In June 2011, Tay presented the results of his journeys, Coming of Age: Forgotten Faces of a Greying Asia, at the ION Art Gallery in Singapore. This was a collection of candid street portraits of the elderly in Asia, the "forgotten faces" whom people pass by daily, often without noticing. At once impactful and poignant, Coming of Age took audiences on an emotional journey, casting the spotlight on lives that were often impoverished yet full of grace and dignity. Tay’s photos for Coming of Age were also compiled into a 150-page publication whose sale proceeds went to the Silver Tribute Fund to help the disadvantaged aged.

Over the decades, Tay received many honours, besides the Cultural Medallion, including the Honorary Excellence Distinction of the International Federation of Photographic Art in 1981, a Fellowship from The Royal Photographic Society of Great Britain for excellence in illustrative photography in 1987, and the Fenton Medal from The Royal Photographic Society in 1999 for his contributions in photography.

Tay retired from his role as CEO of SPH Magazines in 2006, and continues to contribute to Singapore photography. He brought Coming of Age: Forgotten Faces of a Greying Asia to Malaysia in 2012. After its launch in Kuala Lumpur, the exhibition went on a tour to the different states. Tay’s show had also been showcase at the China’s Pingyao International Photo Festival and the Jinan Biennial International Photography Festival in 2011 and 2012 respectively. In July 2013, Coming of Age was shown at The Royal Photographic Society’s Fenton Hall in London, and went on to be shown at the headquarters of the International Federation of Photographic Art in Paris.



Born in Singapore.

1952 to 1961

Attended St Joseph’s School.

1979 to 1982

Personnel Manager, Nanyang Siang Pau.


Received Honorary Excellence Distinction award, International Federation of Photographic Art.

1982 to 1983

Marketing Manager (Newspaper Sales) Nanyang Siang Pau.


Received Cultural Medallion for artistic excellence and contributions to photography in Singapore. Was the first Cultural Medallion recipient for photography.

1983 to 1989

Marketing Manager (Advertisement Sales), Singapore Monitor.

General Manager, Editorial Services, SPH Chinese Newspapers.


Received Fellowship for excellence in illustrative photography, The Royal Photographic Society.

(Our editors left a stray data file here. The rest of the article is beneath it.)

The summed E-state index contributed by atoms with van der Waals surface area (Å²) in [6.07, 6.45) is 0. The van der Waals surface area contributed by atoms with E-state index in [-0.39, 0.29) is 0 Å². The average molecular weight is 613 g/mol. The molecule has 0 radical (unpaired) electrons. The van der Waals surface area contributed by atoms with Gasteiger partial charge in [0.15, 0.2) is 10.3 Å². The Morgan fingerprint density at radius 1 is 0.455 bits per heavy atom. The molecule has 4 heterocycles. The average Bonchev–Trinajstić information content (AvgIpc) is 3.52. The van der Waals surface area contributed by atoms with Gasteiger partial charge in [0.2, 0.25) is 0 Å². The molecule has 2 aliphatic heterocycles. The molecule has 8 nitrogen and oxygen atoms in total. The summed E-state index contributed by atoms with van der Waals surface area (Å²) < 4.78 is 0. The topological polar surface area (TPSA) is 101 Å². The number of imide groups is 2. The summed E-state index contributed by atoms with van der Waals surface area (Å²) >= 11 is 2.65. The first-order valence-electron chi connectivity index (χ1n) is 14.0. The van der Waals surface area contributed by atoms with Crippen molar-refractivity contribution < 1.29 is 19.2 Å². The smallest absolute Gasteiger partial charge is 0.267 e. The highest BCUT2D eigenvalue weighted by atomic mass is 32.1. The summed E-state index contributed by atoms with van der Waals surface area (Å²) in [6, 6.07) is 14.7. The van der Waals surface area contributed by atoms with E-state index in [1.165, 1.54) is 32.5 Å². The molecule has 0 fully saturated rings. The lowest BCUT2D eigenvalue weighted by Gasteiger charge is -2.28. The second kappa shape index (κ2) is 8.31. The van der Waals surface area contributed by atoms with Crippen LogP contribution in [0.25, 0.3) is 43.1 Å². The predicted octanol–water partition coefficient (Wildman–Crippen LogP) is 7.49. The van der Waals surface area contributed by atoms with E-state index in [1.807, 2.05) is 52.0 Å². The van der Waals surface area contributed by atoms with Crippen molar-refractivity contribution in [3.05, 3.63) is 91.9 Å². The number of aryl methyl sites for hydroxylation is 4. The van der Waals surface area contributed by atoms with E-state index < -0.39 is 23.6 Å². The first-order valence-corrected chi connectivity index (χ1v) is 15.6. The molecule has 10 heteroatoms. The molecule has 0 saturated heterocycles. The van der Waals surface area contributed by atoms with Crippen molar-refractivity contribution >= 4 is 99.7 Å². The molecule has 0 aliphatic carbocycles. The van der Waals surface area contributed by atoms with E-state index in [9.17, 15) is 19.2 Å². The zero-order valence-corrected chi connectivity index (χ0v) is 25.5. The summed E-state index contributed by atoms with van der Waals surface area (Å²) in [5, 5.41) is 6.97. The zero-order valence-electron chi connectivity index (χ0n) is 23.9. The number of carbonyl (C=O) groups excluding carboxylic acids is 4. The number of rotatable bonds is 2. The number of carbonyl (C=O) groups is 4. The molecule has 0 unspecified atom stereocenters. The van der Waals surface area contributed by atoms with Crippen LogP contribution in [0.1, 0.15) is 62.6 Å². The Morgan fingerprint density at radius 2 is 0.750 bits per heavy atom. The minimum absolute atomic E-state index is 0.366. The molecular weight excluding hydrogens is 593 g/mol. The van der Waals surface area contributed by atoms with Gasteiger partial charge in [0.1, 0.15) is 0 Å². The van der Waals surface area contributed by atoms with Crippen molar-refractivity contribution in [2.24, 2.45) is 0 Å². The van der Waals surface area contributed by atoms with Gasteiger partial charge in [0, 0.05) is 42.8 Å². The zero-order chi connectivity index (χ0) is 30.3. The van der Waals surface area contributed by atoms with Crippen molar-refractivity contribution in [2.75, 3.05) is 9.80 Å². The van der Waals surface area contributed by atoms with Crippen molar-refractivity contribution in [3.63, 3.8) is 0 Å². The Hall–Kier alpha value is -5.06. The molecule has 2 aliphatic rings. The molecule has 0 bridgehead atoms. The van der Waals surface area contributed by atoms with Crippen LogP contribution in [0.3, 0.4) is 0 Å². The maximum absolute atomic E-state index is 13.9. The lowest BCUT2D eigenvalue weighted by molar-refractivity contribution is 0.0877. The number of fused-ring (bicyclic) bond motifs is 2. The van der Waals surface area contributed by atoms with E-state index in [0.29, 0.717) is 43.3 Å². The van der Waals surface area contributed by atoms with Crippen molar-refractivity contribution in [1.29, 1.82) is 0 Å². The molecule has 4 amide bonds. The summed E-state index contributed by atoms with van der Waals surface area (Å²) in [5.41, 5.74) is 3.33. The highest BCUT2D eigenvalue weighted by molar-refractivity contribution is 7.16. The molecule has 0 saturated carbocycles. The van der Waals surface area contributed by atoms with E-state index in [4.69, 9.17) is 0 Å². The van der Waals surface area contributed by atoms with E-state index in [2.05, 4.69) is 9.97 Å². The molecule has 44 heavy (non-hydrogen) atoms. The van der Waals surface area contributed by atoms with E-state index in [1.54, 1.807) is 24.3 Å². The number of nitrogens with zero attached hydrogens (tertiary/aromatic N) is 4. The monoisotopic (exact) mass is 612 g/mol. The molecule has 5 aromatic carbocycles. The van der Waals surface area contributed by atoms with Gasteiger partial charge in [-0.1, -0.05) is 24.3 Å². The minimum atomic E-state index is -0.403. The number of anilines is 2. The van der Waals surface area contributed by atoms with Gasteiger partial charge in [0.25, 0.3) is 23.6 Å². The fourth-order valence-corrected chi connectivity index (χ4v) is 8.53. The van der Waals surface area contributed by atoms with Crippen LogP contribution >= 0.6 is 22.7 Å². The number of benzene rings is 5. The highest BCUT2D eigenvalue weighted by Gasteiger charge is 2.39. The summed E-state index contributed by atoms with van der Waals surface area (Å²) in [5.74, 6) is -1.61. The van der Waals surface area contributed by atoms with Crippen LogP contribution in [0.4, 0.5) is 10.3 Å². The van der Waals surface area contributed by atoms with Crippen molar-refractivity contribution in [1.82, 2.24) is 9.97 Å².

1990 to 2013

President, Photographic Society of Singapore.


General Manager, SPH Corporate Relations.

1992 to 2000

Member, Arts Advisory Panel, National Arts Council, Singapore.


General Manager, Times Periodicals Pte Ltd.


Received Fenton Medal, Royal Photographic Society of Great Britain, UK.


Chairman, Organising Committee, Clickart: World Photojournalists Meet 2003.

2005 to 2006

CEO, SPH Magazines.

CEO, Blu Inc.


Member, Directory Board, International Federation of Photographic Art. Was the first Asian to be elected to the board.


Solo exhibition Coming of Age: Forgotten Faces of a Greying Asia, ION Art Gallery, Singapore.

Pingyao International Photo Festival (Shaanxi, China).


Solo exhibition Coming of Age: Forgotten Faces of a Greying Asia, Wisma Kebudayaan Soka Gakkai, Malaysia.

Participated in Jinan Biennial International Photography Festival, Shandong, China.

Jul 2013

Solo exhibition Coming of Age: Forgotten Faces of a Greying Asia,, Fenton Hall, The Royal Photographic Society, London, UK.


TributeSG celebrates the arts community’s most senior members, and those who have made a lifetime of contribution to the arts. These artists, administrators, educators, patrons, and champions include many Singapore arts pioneers who laid the foundations of the vibrant arts and cultural scene we enjoy today. The many profiles in TributeSG let us into the minds and worlds of these pioneers, and help us understand our shared arts heritage. When we revisit their works and rediscover their journeys, we learn where we came from and how we came to be. Collectively, their stories tell the tale of the making of a nation’s artistic identity.

In putting together this collection, the TributeSG team consulted an external advisory panel, consisting of Arun Mahiznan, Choo Thiam Siew, J. P. Nathan, K. K. Seet, Kwok Kian Chow, and Iskandar Ismail. Those selected to be profiled in TributeSG met one of the following criteria: they were at least 60 years of age as of 12 Oct 2016, or deceased, or had received national recognition in the form of the Cultural Medallion. This journey of arts archival officially came to a close on 12 Oct 2016, after four years of extensive research, interviews and collation of information graciously provided by the TributeSG pioneers, their families and peers. TributeSG also benefited from enthusiastic help from like-minded friends and organisations who supported Esplanade’s cause—to remember, honour and celebrate Singapore’s arts pioneers.